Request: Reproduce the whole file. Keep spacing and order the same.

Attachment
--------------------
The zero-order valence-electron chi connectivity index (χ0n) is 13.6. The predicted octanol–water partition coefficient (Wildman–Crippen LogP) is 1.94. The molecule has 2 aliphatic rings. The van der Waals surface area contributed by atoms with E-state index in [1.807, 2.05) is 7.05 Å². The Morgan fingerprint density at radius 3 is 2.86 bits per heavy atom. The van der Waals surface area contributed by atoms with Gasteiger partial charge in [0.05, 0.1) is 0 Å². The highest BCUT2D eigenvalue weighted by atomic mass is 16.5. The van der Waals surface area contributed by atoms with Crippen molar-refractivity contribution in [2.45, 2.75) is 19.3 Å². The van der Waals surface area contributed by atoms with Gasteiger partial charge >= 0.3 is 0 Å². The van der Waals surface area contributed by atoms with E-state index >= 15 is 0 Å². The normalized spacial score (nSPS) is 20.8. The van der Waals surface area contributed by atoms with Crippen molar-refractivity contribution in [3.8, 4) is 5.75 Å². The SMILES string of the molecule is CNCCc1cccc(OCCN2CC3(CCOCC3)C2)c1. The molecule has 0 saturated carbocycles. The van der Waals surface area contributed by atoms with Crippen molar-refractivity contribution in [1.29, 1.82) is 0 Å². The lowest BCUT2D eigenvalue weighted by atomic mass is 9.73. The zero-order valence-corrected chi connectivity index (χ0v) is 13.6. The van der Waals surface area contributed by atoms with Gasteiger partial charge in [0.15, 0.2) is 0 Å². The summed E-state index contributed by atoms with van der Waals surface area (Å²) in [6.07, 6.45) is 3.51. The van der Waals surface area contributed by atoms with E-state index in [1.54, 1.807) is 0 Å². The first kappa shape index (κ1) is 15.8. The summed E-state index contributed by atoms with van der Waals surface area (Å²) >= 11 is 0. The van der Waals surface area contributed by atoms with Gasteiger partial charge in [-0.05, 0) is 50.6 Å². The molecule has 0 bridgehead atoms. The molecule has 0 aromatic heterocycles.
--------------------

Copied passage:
The zero-order valence-electron chi connectivity index (χ0n) is 13.6. The predicted octanol–water partition coefficient (Wildman–Crippen LogP) is 1.94. The molecule has 2 aliphatic rings. The van der Waals surface area contributed by atoms with E-state index in [1.807, 2.05) is 7.05 Å². The Morgan fingerprint density at radius 3 is 2.86 bits per heavy atom. The van der Waals surface area contributed by atoms with Gasteiger partial charge in [0.05, 0.1) is 0 Å². The highest BCUT2D eigenvalue weighted by atomic mass is 16.5. The van der Waals surface area contributed by atoms with Crippen molar-refractivity contribution in [2.45, 2.75) is 19.3 Å². The van der Waals surface area contributed by atoms with Gasteiger partial charge >= 0.3 is 0 Å². The van der Waals surface area contributed by atoms with E-state index >= 15 is 0 Å². The normalized spacial score (nSPS) is 20.8. The van der Waals surface area contributed by atoms with Crippen molar-refractivity contribution in [3.8, 4) is 5.75 Å². The SMILES string of the molecule is CNCCc1cccc(OCCN2CC3(CCOCC3)C2)c1. The molecule has 0 saturated carbocycles. The van der Waals surface area contributed by atoms with Crippen molar-refractivity contribution in [1.29, 1.82) is 0 Å². The lowest BCUT2D eigenvalue weighted by atomic mass is 9.73. The zero-order valence-corrected chi connectivity index (χ0v) is 13.6. The van der Waals surface area contributed by atoms with Gasteiger partial charge in [0.15, 0.2) is 0 Å². The summed E-state index contributed by atoms with van der Waals surface area (Å²) in [6.07, 6.45) is 3.51. The van der Waals surface area contributed by atoms with E-state index in [1.54, 1.807) is 0 Å². The first kappa shape index (κ1) is 15.8. The summed E-state index contributed by atoms with van der Waals surface area (Å²) >= 11 is 0. The van der Waals surface area contributed by atoms with Gasteiger partial charge in [-0.05, 0) is 50.6 Å². The molecule has 0 bridgehead atoms. The molecule has 0 aromatic heterocycles.